Insect Bites and Sting Treatment New York, NY
Insect bites and stings can have various effects, from mild stinging and itching to life-threatening allergic reactions. These effects impact people differently depending on the type of insect bite, allergies, and diseases the insect may be carrying. People experiencing persistent stinging or other severe reactions to an insect bite or sting can seek treatment from a primary care doctor.
Insect bites and stings can be checked at Marina Gafanovich, MD in New York and the surrounding area. Our staff can help you determine the best course of treatment to alleviate symptoms. Call us at (212) 548-3263 to learn more about our services or schedule an appointment.
Treatment for Insect Bites and Stings
A primary care physician can treat insect bites and stings that display symptoms such as redness, itchiness, stinging, and burning. Treatments may include ointments and creams, thoroughly cleaning the bite, and using a cold pack to reduce swelling. Our physician may also prescribe anti-itching creams or ointments coupled with an oral antihistamine medication that reduces itching.
In some cases, symptoms may persist even with ointments and medication. If our physician notices signs of an allergy, they may refer the patient to an allergy specialist. However, a patient with severe symptoms should go to the emergency room immediately to seek professional medical treatment.
“Treatments may include ointments and creams, thoroughly cleaning the bite, and using a cold pack to reduce swelling.”
About Insects Bites and Stings
Knowing and recognizing the common insects that cause itching, swelling, and other conditions is important. Some insects whose bites or stings can cause adverse reactions may include mosquitos, spiders, ticks, bees, fleas, and bed bugs. An insect sting introduces venom into the body, causing burning, itching, redness, and other related symptoms.
If a person is allergic to venom, it can cause anaphylactic shock, a severe allergic reaction. This reaction most commonly occurs from bee stings. Insect bites can cause similar reactions, but the body reacts to the substances in the insect's saliva instead of responding to the venom. A primary care physician can diagnose the type of insect bite and determine the appropriate treatment. If symptoms or discomfort persist, the physician may need to run allergy tests or refer the patient to a specialist.
“A primary care physician can diagnose the type of insect bite and determine the appropriate treatment.”
Types of Reactions
When a patient comes in for a sting or bite, a primary care physician will classify the reaction as local, papular urticaria, or systemic.
Local reactions are limited to the location of the bite or sting and are usually minor reactions. Symptoms occur at the site of the punctured skin and result in mild itching, redness, and swelling. A local reaction for someone with an allergy can cause severe difficulty breathing, hives, dizziness, swelling of the face or throat, and rapid pulse. These symptoms usually occur within minutes of the injury but may worsen over time.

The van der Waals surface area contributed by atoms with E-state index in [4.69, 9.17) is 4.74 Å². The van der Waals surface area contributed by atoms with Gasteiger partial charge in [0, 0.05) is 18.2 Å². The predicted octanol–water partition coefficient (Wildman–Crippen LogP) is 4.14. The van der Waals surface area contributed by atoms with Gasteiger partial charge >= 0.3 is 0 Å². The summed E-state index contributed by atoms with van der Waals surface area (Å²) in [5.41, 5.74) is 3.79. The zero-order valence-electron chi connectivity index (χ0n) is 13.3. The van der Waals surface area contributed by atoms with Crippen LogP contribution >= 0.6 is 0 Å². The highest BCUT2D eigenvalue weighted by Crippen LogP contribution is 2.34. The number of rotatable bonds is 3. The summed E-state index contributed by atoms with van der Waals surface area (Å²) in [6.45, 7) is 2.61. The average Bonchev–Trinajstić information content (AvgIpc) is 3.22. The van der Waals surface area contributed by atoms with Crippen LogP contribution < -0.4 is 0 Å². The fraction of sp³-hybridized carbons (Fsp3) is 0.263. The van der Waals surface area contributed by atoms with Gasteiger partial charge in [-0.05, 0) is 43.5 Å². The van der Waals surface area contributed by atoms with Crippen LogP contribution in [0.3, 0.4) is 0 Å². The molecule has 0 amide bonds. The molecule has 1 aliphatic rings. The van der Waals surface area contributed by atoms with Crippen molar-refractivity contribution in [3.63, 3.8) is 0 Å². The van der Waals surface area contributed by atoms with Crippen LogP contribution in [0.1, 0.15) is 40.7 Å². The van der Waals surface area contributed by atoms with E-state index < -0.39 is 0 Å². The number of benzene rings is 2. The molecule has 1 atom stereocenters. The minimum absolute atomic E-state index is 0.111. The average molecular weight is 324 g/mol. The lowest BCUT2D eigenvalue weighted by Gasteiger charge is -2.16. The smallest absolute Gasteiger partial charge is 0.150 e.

Papular urticaria refers to a specific allergic reaction that causes intense and chronic itching stemming from swollen spots on your skin. There is usually a delay between the bite and the time the swollen bump or lesion becomes visible. New lesions may appear and cause itching that reactivates old injuries, leading to a long cycle that may last from months to years. It often occurs on exposed areas of the skin, such as the arms, lower legs, upper back, and scalp. Treatment may include oral antihistamines and topical steroid creams to alleviate symptoms caused by the immune system.
Systemic reactions are more severe allergic reactions, affecting other body areas due to the immune system. This severe reaction usually happens anywhere between two minutes to two hours after the bite or sting. Systemic symptoms include itching, redness, burning, difficulty breathing, low blood pressure, and swelling of the upper body, face, tongue, or throat. A primary care physician will follow strict protocol if they believe the patient is having a systemic reaction. This may include administering epinephrine and IV fluids to combat the allergic response.
“When a patient comes in for a sting or bite, a primary care physician will classify the reaction as local, papular urticaria, or systemic.”
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Diseases Transmitted By Insects
Insects can also carry diseases that are transferable to humans. Many of these diseases are a result of increased travel, especially international travel. For example, ticks are known for causing various diseases specific to different regions in the United States and abroad but may travel and find new hosts in other areas.
Diseases transmitted from various insects found in the U.S. include Lyme disease, Rocky Mountain spotted fever, West Nile virus, malaria, and yellow fever. While rare, more serious illnesses can be transmitted through a simple insect bite or sting. People experiencing persistent or abnormal symptoms can receive help from a primary care physician. During the appointment, it is crucial to notify our team about any travel or bites recently experienced.